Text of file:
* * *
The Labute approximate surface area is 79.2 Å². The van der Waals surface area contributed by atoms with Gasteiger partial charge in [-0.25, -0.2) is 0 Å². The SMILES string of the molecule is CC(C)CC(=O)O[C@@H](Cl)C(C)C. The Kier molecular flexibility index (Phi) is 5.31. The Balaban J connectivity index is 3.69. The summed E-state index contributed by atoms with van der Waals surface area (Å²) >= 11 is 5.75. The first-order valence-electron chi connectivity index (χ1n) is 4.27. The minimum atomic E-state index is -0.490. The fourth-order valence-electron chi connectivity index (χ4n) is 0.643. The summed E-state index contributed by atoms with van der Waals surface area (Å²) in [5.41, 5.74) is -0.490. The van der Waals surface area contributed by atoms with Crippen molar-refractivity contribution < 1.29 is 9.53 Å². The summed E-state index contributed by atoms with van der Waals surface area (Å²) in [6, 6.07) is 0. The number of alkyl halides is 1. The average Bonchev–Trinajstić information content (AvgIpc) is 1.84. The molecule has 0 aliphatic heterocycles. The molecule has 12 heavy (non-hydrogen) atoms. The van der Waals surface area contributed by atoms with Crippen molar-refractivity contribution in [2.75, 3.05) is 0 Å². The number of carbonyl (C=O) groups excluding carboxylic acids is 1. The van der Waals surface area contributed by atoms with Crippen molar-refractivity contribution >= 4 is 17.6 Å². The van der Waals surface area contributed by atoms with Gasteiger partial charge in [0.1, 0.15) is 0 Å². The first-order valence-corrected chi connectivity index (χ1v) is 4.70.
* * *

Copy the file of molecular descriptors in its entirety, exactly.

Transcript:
The Labute approximate surface area is 79.2 Å². The van der Waals surface area contributed by atoms with Gasteiger partial charge in [-0.25, -0.2) is 0 Å². The SMILES string of the molecule is CC(C)CC(=O)O[C@@H](Cl)C(C)C. The Kier molecular flexibility index (Phi) is 5.31. The Balaban J connectivity index is 3.69. The summed E-state index contributed by atoms with van der Waals surface area (Å²) >= 11 is 5.75. The first-order valence-electron chi connectivity index (χ1n) is 4.27. The minimum atomic E-state index is -0.490. The fourth-order valence-electron chi connectivity index (χ4n) is 0.643. The summed E-state index contributed by atoms with van der Waals surface area (Å²) in [5.41, 5.74) is -0.490. The van der Waals surface area contributed by atoms with Crippen molar-refractivity contribution < 1.29 is 9.53 Å². The summed E-state index contributed by atoms with van der Waals surface area (Å²) in [6, 6.07) is 0. The number of alkyl halides is 1. The average Bonchev–Trinajstić information content (AvgIpc) is 1.84. The molecule has 0 aliphatic heterocycles. The molecule has 12 heavy (non-hydrogen) atoms. The van der Waals surface area contributed by atoms with Crippen molar-refractivity contribution in [2.75, 3.05) is 0 Å². The number of carbonyl (C=O) groups excluding carboxylic acids is 1. The van der Waals surface area contributed by atoms with Crippen molar-refractivity contribution >= 4 is 17.6 Å². The van der Waals surface area contributed by atoms with Gasteiger partial charge in [0.1, 0.15) is 0 Å². The first-order valence-corrected chi connectivity index (χ1v) is 4.70.